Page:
of the most lucrative military projects ever offered by the Pentagon
is the contract to replace the aging fleet of flying tankers for the
Air Force. The Air Force has been looking to replace the fleet of
KC-135 aircraft with new and improved planes for years and the
project has been a hotbed of controversy.
week Boeing has announced that it will offer its NewGen
Tanker to the Air Force in attempt to win the huge contract
to replace the Air Force KC-135 fleet. Boeing has dubbed the new
tanker "NewGen" because of the state of the art systems
that are integrated to meet future mission requirements. These
features include a digital flight deck taken from the Boeing 787
Dreamliner. Boeing twists the knife in Northrop's back by adding that
the screens in the NewGen tanker are 75% larger than those in the
Airbus A330, on which Northrop's proposed tanker is based.The
Boeing NewGen tanker will also have a new generation fly-by-wire boom
with an expanded refueling envelope and an increased fuel offload
rate. Boeing also states that the aircraft will meet all Air Force
requirements for refueling operations and reduced workload for crew.
Boeing also reports that the NewGen Tanker provides full access to
the unrestricted flight envelope of the aircraft to the crew rather
than allowing the computer to limit combat maneuverability.Boeing
also claims that its aircraft will save taxpayers over $10 billion in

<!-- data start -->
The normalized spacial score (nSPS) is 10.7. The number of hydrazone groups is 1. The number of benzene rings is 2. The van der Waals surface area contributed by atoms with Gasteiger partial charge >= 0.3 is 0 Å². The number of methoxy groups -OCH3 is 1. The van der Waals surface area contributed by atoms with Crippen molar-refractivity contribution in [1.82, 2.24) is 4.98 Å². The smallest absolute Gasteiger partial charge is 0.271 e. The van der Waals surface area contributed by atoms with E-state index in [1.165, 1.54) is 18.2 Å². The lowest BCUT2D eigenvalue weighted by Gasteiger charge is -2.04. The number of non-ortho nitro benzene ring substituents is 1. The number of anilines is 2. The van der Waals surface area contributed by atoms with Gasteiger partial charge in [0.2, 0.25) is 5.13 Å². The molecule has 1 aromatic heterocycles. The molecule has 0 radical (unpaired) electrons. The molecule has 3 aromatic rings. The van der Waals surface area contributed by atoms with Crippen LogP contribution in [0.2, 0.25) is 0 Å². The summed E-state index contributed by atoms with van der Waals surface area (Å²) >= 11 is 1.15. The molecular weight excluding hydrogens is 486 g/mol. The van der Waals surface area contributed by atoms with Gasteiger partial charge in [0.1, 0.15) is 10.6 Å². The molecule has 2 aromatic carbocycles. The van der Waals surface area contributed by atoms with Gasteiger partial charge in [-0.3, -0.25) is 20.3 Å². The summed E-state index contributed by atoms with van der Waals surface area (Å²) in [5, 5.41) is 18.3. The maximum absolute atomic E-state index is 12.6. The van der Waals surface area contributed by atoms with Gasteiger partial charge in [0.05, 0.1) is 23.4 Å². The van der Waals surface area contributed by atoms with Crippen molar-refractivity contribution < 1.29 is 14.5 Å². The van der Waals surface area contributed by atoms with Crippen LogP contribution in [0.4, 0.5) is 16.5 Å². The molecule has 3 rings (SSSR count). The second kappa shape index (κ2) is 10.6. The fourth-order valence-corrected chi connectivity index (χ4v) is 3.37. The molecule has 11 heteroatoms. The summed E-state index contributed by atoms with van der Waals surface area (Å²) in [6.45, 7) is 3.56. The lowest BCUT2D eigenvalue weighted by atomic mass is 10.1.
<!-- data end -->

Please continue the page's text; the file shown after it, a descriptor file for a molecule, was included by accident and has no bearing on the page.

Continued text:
fuel costs during the aircraft's 40-year service life thanks to the
24% fuel savings compared to similar aircraft. Boeing will deliver
the proposal for the tanker by May 10, which is within the 75-day
window that bidders have to turn in proposals for aircraft.
and CEO of Boeing Defense Dennis Muilenburg said, "Having
supplied tankers to the Air Force for the past 60 years, Boeing has
drawn on its unmatched aerial-refueling experience to thoroughly
review and evaluate the KC-X solicitation issued by the Air Force. We
respect and understand the KC-X requirements, and appreciate the
importance of this program for the United States and its warfighters.
We intend to bid for the honor to work with our Air Force customer to
replace the existing fleet of KC-135 aircraft with a new-generation,
multi-role tanker in a fair and transparent acquisition
process."Northrop Grumman, EADS was originally granted
the win for the lucrative contract worth an estimated $35
billion in March of 2008. The entire bid process seemed to be over
until the other bidder for the contract -- Boeing -- filed
a protest against the Northrop win claiming that the process
used to award the contract to Northrop had "serious flaws"
and the protest ultimately resulted in the biding and RFP process
starting over.In February 2010, the Pentagon released
a new Request for Proposals (RFP) for the tanker aircraft
and Northrop Grumman, EADS was not happy with the new proposals.
According to the aircraft giant, the new RFP leaned so heavily
towards the Boeing KC-767 proposal that there was little reason for
Northrop to offer an aircraft in the bidding process. Northrop
claimed that the new changes to the RFP made the Airbus A330-based
KC-45A that it won the original RFP with financially unsuitable for
the company. Northrop threatened to withdraw from the bidding process
if changes weren’t made. The Pentagon stated if it only had one
bidder for the tanker contract, it would continue with the process.